But make sure the context is clear. Interrogate the customers. Bring the competition to life. Use newcomers to the company in their first few days to represent customers or competition as part of their inductions. Create a map of opportunity that could your offer be outside & evaluate what is stopping you on the inside getting some new actions to address them.  Challenge the teams to create a momentum that gets noticed but via new initiatives that create a bit of a stir. Encourage them. Forgive them. Celebrate a failure & get them going again. Ensure they establish the barriers that stop a company experiment more freely. Maybe make the exercise all about breaking down such barriers!

By making the projects have an outside-in context in order to shape the initiatives and innovation, the possibility of change attaining growth increases. As changing the inside in order to deliver on the outside may allow the hamster wheel to move off its fixed axis and allow all that energy to burst forward and start a new momentum.

Is Brand 3.0 better suited to B2B marketers?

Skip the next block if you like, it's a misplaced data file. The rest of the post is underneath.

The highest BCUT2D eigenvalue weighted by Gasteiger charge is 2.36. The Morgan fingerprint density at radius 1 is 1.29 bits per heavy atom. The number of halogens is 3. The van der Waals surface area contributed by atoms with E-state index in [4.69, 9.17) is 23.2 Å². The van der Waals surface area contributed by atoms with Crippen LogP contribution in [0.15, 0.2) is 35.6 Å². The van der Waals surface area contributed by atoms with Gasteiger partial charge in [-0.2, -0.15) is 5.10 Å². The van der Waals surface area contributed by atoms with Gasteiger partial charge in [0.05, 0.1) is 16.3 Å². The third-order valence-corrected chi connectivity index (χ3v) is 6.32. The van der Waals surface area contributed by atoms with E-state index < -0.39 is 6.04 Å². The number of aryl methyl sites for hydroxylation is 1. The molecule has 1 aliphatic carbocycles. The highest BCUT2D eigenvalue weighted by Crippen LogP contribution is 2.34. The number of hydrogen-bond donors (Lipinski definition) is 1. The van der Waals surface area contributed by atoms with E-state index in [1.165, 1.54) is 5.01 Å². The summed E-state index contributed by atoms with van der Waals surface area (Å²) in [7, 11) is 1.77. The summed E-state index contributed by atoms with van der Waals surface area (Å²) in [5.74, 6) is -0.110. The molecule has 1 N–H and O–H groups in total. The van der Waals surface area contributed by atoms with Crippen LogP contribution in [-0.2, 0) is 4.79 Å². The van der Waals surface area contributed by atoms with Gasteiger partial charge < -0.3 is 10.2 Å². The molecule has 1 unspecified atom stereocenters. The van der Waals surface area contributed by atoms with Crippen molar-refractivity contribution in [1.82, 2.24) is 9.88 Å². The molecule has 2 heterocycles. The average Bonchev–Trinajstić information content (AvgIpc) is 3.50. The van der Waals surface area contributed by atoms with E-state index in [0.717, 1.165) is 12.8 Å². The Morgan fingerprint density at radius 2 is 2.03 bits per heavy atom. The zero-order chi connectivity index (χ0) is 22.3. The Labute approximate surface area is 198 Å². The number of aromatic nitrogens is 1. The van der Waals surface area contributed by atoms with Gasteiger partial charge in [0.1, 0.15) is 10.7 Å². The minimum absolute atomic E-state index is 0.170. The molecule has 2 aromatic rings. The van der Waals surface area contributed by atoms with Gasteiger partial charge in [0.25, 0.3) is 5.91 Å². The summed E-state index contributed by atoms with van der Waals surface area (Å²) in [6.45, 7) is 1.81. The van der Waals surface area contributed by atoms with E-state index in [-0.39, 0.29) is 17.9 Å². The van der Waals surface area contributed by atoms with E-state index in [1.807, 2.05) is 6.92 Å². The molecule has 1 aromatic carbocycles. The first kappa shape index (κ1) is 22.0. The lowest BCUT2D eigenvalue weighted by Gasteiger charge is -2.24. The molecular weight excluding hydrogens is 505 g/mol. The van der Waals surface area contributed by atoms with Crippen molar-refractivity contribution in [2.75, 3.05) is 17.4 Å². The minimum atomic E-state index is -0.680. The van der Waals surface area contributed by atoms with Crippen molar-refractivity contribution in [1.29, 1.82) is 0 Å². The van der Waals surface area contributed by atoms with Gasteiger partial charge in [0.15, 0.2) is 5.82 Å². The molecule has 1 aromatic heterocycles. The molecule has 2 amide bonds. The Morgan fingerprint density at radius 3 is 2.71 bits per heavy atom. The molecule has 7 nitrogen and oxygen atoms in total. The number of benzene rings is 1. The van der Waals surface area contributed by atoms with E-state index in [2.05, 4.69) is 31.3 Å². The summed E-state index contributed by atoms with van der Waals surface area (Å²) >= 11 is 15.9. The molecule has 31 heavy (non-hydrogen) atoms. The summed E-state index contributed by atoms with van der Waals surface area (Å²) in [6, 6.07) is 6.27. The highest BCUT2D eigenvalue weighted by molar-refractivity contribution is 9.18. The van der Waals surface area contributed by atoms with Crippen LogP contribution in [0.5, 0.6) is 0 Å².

Is Brand 3.0 better suited to B2B marketers?

Business to Business (B2B) and Service Brands have long needed brand thinking that is different to the Mad Men inspired thinking that broadcast messages to consumers and relentlessly defended the positioning against competition. Customers and Users have moved on. Services and products cannot be based on a transactional basis alone because customers demand more understanding of their own “unique” needs.

Customers are complex and demanding of experiences that are rewarding – not just for themselves and their own company and customers, but for the communities they exist in. The bigger companies exist in communities that can be better named as society and the Multinational’s community impacts on the environment, mankind and future generations – think of Paul Polman’s Unilever Sustainable Living program or Bono’s Product (Red) or the Microsoft’s legacy work of the Gates Foundation. Sustainability is now a core tenet of 21st Century growth and companies on both sides of the B2B equation know this. Soon Procurement will look not simply for lowest cost tenders but how future offsetting on sustainability policies are incorporated. Carbon trading is becoming regulated by the governments and will soon be a mandatory prerequisite in many big tenders.

Great B2B marketers know the value of Partnerships and that by innovating new products and services via partnership can mean that Enterprises can shape and test new business models – but also that they will see new revenue streams to lift their old models.